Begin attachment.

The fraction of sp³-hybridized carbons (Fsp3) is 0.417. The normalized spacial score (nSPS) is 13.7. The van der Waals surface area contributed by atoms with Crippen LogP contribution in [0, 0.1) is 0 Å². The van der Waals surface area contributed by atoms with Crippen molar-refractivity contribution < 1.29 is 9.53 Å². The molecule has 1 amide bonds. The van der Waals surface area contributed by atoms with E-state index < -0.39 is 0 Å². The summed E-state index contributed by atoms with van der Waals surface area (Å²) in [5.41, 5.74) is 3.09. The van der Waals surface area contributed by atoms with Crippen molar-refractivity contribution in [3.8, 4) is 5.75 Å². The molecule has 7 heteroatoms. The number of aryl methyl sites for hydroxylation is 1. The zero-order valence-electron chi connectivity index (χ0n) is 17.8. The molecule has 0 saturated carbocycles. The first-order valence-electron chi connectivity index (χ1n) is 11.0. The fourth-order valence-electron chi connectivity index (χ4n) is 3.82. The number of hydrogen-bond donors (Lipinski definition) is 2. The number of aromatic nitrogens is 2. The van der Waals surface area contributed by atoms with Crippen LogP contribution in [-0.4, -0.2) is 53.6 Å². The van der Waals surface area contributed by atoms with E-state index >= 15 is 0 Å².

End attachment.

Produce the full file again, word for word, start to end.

The fraction of sp³-hybridized carbons (Fsp3) is 0.417. The normalized spacial score (nSPS) is 13.7. The van der Waals surface area contributed by atoms with Crippen LogP contribution in [0, 0.1) is 0 Å². The van der Waals surface area contributed by atoms with Crippen molar-refractivity contribution < 1.29 is 9.53 Å². The molecule has 1 amide bonds. The van der Waals surface area contributed by atoms with E-state index < -0.39 is 0 Å². The summed E-state index contributed by atoms with van der Waals surface area (Å²) in [5.41, 5.74) is 3.09. The van der Waals surface area contributed by atoms with Crippen molar-refractivity contribution in [3.8, 4) is 5.75 Å². The molecule has 7 heteroatoms. The number of aryl methyl sites for hydroxylation is 1. The zero-order valence-electron chi connectivity index (χ0n) is 17.8. The molecule has 0 saturated carbocycles. The first-order valence-electron chi connectivity index (χ1n) is 11.0. The fourth-order valence-electron chi connectivity index (χ4n) is 3.82. The number of hydrogen-bond donors (Lipinski definition) is 2. The number of aromatic nitrogens is 2. The van der Waals surface area contributed by atoms with Crippen LogP contribution in [-0.4, -0.2) is 53.6 Å². The van der Waals surface area contributed by atoms with E-state index >= 15 is 0 Å².